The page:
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By Reed “The Traffic Guy” Berry
I don’t know about you, but to me it seems like 2013 flew by awfully fast. Just as we are getting used to the new laws that took effect this year, it’s time to ring in a new year and take a look at the new California driving laws for 2014. Hundreds of new laws take effect each year, with a portion of them devoted to driver safety and driving-related matters, such as vehicle registration and licensing issues. There’s even a new law designed to make riding your bicycle a little safer.
Like I always say, it doesn’t matter if you love them or hate them, you just have to obey them because failure to do so may result in a costly ticket, not to mention to dangers associated with violating laws enacted in the interest of public safety. I know what you’re thinking – what difference does it make when so many people drive as if the laws don’t apply to them? That is a valid observation, however, while you can’t control the actions of others, you CAN control your own and by doing so, you will have a safer, happier and, hopefully, ticket-free year.
Here is a summary of new California driving laws for 2014. They take effect January 1st, unless otherwise noted.
Bicycles: Passing Distance
Effective September 16, 2014, the Three Feet for Safety Act (AB 1371; Bradford) will require a motor vehicle driver passing a bicycle that is proceeding in the same direction to pass with no less than 3 feet between any part of the vehicle and any part of the bicycle or driver. When three feet is not possible, the motor vehicle must slow to a reasonable and prudent speed and only pass when no danger is present to the bicyclist. Failure to do so will result in a hefty fine regardless of whether or not a collision results.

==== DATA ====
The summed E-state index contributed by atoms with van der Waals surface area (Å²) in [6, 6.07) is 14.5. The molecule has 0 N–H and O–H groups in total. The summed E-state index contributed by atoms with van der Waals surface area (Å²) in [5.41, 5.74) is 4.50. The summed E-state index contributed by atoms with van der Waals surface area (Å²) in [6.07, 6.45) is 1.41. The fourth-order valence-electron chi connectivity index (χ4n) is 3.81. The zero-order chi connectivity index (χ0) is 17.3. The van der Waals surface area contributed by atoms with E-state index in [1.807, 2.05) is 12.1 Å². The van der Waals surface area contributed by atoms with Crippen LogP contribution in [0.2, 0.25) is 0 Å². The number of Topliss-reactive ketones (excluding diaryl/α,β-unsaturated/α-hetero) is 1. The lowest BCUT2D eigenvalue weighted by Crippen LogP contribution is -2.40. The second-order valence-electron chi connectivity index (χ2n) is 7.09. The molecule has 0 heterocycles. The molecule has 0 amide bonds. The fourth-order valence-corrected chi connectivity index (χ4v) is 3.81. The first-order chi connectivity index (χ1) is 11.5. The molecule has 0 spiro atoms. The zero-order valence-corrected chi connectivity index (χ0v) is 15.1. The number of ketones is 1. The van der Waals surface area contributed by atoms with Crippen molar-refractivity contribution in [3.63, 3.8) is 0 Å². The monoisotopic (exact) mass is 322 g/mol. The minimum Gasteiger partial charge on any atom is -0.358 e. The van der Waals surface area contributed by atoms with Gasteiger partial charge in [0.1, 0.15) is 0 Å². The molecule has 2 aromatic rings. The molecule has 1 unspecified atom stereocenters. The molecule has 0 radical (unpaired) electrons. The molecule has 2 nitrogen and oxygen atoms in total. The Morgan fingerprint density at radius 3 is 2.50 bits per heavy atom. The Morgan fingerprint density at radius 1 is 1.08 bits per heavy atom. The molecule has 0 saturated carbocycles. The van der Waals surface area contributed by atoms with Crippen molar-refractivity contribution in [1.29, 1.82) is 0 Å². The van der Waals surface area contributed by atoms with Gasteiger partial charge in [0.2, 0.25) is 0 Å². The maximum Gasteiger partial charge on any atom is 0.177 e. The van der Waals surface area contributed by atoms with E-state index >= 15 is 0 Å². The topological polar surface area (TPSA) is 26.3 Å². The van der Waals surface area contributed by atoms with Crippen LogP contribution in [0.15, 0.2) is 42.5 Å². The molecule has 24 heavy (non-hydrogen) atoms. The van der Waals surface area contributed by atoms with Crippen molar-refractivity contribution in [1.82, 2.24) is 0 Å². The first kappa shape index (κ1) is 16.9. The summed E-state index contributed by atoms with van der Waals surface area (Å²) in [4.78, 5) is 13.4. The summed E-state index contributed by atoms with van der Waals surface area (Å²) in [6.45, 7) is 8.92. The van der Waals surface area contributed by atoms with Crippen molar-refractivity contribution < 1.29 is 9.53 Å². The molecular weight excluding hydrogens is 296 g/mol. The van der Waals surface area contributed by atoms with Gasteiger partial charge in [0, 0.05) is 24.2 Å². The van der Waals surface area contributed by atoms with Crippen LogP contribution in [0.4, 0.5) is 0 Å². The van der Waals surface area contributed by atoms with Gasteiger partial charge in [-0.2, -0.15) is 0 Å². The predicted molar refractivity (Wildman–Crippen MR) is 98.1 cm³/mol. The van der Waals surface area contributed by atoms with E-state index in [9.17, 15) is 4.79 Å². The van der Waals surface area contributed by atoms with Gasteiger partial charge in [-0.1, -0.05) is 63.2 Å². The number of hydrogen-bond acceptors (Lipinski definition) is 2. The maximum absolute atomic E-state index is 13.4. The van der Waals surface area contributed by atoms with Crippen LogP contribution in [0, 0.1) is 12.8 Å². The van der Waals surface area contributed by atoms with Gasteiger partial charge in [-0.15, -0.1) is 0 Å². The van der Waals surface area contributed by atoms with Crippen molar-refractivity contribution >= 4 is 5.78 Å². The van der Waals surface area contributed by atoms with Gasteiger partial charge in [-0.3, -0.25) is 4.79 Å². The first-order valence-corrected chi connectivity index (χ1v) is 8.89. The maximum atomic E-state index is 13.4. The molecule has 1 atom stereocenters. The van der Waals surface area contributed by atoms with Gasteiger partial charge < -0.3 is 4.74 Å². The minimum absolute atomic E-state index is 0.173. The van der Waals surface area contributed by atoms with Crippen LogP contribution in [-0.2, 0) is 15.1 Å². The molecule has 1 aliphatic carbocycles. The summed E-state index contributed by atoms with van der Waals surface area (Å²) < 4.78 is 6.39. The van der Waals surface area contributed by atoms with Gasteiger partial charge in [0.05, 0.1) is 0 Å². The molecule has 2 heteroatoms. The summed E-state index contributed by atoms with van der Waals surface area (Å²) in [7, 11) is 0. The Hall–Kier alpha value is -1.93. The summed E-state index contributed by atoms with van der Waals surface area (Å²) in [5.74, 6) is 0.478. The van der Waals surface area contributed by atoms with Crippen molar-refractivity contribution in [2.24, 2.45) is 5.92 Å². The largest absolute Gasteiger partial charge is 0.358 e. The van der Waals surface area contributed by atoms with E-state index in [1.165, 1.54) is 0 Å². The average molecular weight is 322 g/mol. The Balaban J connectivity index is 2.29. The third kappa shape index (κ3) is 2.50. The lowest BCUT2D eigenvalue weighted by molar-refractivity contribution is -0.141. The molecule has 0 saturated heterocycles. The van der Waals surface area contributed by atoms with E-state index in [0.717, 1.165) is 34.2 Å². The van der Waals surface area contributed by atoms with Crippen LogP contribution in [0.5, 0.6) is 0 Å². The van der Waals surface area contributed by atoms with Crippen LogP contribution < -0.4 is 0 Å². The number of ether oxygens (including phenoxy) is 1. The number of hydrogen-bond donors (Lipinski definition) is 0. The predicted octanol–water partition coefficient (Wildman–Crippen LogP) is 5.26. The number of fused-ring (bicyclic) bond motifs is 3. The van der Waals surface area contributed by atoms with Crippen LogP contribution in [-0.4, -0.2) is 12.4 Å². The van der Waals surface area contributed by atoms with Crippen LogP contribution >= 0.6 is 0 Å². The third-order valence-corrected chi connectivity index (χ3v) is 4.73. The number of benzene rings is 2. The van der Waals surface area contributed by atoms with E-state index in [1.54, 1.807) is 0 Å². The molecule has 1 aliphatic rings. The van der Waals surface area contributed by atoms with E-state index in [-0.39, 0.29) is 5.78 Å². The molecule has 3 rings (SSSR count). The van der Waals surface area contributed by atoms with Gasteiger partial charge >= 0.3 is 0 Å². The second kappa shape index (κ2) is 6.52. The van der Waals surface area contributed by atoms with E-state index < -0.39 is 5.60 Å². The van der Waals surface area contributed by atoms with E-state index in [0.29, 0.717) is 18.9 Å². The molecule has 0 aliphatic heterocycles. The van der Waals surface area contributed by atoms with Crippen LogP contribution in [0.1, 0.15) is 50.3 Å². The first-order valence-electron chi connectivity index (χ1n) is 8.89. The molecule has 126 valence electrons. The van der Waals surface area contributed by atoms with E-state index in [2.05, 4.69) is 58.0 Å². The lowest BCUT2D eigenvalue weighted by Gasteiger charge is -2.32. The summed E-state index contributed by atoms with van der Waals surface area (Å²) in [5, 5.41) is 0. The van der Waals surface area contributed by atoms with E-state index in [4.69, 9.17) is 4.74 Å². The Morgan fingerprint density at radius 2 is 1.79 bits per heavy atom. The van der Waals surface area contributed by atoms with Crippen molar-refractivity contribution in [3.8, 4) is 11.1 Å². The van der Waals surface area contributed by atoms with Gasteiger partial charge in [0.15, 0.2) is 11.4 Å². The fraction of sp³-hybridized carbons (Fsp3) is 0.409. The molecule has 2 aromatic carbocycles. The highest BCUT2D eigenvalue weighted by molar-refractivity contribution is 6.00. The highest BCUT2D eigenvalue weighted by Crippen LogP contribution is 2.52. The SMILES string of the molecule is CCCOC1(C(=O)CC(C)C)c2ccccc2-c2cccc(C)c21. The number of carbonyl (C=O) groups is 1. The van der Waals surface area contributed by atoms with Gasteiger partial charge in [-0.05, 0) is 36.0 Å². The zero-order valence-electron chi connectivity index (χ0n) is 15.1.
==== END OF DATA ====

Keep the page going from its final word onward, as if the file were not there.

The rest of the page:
A new law in 2013 allowed drivers to send and receive text messages while driving if done using voice-activated hands-free technology. New law (SB 194; Galgiani) prohibits a person under 18 years of age from using an electronic wireless communications device to write, send, or read a text–based communication while driving, even if it is equipped with a hands–free device. OMG…WTF…what will teen drivers do now?
Drivers Licenses For Less-Than-Legal Residents
During 2014, the DMV will be ramping up to implement AB-60 (Alejo), the new law requiring the DMV to reward illegal aliens with a California driver license. According to the DMV, the applicant will not have to provide satisfactory proof that he or she is legally present in the U.S. but will have to meet all other driver license qualifications. The law becomes operative by January 1, 2015.